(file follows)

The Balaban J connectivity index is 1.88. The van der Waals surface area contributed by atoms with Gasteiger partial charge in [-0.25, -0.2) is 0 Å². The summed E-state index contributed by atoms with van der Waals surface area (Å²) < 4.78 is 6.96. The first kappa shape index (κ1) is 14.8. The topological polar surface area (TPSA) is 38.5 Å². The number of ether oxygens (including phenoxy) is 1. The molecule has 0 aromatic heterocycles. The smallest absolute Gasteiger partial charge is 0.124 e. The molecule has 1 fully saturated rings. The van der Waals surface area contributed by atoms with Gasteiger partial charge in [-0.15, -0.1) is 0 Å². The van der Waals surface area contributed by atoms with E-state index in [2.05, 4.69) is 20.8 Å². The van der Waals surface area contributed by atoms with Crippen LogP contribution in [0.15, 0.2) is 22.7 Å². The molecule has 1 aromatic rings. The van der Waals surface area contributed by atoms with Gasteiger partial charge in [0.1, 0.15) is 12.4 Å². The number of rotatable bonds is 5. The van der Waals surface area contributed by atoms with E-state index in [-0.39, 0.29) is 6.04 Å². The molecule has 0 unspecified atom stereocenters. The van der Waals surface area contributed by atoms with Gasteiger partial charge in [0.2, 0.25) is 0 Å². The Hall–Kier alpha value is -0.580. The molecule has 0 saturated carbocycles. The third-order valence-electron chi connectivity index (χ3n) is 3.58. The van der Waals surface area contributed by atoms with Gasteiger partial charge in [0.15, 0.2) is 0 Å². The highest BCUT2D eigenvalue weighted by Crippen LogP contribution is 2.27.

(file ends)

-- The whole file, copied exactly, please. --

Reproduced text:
The Balaban J connectivity index is 1.88. The van der Waals surface area contributed by atoms with Gasteiger partial charge in [-0.25, -0.2) is 0 Å². The summed E-state index contributed by atoms with van der Waals surface area (Å²) < 4.78 is 6.96. The first kappa shape index (κ1) is 14.8. The topological polar surface area (TPSA) is 38.5 Å². The number of ether oxygens (including phenoxy) is 1. The molecule has 0 aromatic heterocycles. The smallest absolute Gasteiger partial charge is 0.124 e. The molecule has 1 fully saturated rings. The van der Waals surface area contributed by atoms with Gasteiger partial charge in [-0.15, -0.1) is 0 Å². The van der Waals surface area contributed by atoms with E-state index in [2.05, 4.69) is 20.8 Å². The van der Waals surface area contributed by atoms with Crippen LogP contribution in [0.15, 0.2) is 22.7 Å². The molecule has 1 aromatic rings. The van der Waals surface area contributed by atoms with Gasteiger partial charge in [0.1, 0.15) is 12.4 Å². The number of rotatable bonds is 5. The van der Waals surface area contributed by atoms with E-state index in [-0.39, 0.29) is 6.04 Å². The molecule has 0 unspecified atom stereocenters. The van der Waals surface area contributed by atoms with Gasteiger partial charge in [0.2, 0.25) is 0 Å². The Hall–Kier alpha value is -0.580. The molecule has 0 saturated carbocycles. The third-order valence-electron chi connectivity index (χ3n) is 3.58. The van der Waals surface area contributed by atoms with Gasteiger partial charge in [0.15, 0.2) is 0 Å². The highest BCUT2D eigenvalue weighted by Crippen LogP contribution is 2.27.